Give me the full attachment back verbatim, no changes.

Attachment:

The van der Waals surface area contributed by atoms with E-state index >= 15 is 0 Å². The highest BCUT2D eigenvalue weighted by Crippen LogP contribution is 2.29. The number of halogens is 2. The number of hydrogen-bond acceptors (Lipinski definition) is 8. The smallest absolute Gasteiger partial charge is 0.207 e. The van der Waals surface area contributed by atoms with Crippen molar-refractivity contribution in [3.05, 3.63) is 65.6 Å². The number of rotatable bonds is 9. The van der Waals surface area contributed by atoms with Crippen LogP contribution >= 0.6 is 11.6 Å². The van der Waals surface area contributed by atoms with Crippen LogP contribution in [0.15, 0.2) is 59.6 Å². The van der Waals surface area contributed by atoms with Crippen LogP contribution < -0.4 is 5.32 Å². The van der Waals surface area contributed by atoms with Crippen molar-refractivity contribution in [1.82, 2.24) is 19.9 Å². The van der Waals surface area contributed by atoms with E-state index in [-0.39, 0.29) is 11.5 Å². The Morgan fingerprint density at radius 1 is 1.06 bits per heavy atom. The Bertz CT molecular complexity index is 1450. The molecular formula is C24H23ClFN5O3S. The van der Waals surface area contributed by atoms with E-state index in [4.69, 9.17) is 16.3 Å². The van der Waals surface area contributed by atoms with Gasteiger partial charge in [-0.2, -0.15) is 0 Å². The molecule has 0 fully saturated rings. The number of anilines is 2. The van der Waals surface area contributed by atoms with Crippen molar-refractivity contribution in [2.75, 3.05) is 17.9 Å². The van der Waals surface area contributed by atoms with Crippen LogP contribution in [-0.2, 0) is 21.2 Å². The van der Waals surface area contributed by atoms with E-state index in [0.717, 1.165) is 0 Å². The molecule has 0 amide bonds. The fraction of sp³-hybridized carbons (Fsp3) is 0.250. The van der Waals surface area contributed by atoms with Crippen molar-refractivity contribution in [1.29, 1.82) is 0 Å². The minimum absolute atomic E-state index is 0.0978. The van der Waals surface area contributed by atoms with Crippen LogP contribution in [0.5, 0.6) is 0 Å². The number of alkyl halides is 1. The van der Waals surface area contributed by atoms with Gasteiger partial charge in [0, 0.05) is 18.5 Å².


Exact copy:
The van der Waals surface area contributed by atoms with E-state index >= 15 is 0 Å². The highest BCUT2D eigenvalue weighted by Crippen LogP contribution is 2.29. The number of halogens is 2. The number of hydrogen-bond acceptors (Lipinski definition) is 8. The smallest absolute Gasteiger partial charge is 0.207 e. The van der Waals surface area contributed by atoms with Crippen molar-refractivity contribution in [3.05, 3.63) is 65.6 Å². The number of rotatable bonds is 9. The van der Waals surface area contributed by atoms with Crippen LogP contribution >= 0.6 is 11.6 Å². The van der Waals surface area contributed by atoms with Crippen LogP contribution in [0.15, 0.2) is 59.6 Å². The van der Waals surface area contributed by atoms with Crippen LogP contribution < -0.4 is 5.32 Å². The van der Waals surface area contributed by atoms with Crippen molar-refractivity contribution in [1.82, 2.24) is 19.9 Å². The van der Waals surface area contributed by atoms with E-state index in [-0.39, 0.29) is 11.5 Å². The Morgan fingerprint density at radius 1 is 1.06 bits per heavy atom. The Bertz CT molecular complexity index is 1450. The molecular formula is C24H23ClFN5O3S. The van der Waals surface area contributed by atoms with E-state index in [4.69, 9.17) is 16.3 Å². The van der Waals surface area contributed by atoms with Gasteiger partial charge in [-0.2, -0.15) is 0 Å². The molecule has 0 fully saturated rings. The number of anilines is 2. The van der Waals surface area contributed by atoms with Crippen molar-refractivity contribution in [2.75, 3.05) is 17.9 Å². The van der Waals surface area contributed by atoms with Crippen LogP contribution in [-0.2, 0) is 21.2 Å². The van der Waals surface area contributed by atoms with E-state index in [0.717, 1.165) is 0 Å². The molecule has 0 amide bonds. The fraction of sp³-hybridized carbons (Fsp3) is 0.250. The van der Waals surface area contributed by atoms with Crippen molar-refractivity contribution in [1.29, 1.82) is 0 Å². The minimum absolute atomic E-state index is 0.0978. The van der Waals surface area contributed by atoms with Crippen LogP contribution in [0.5, 0.6) is 0 Å². The number of alkyl halides is 1. The van der Waals surface area contributed by atoms with Gasteiger partial charge in [0, 0.05) is 18.5 Å².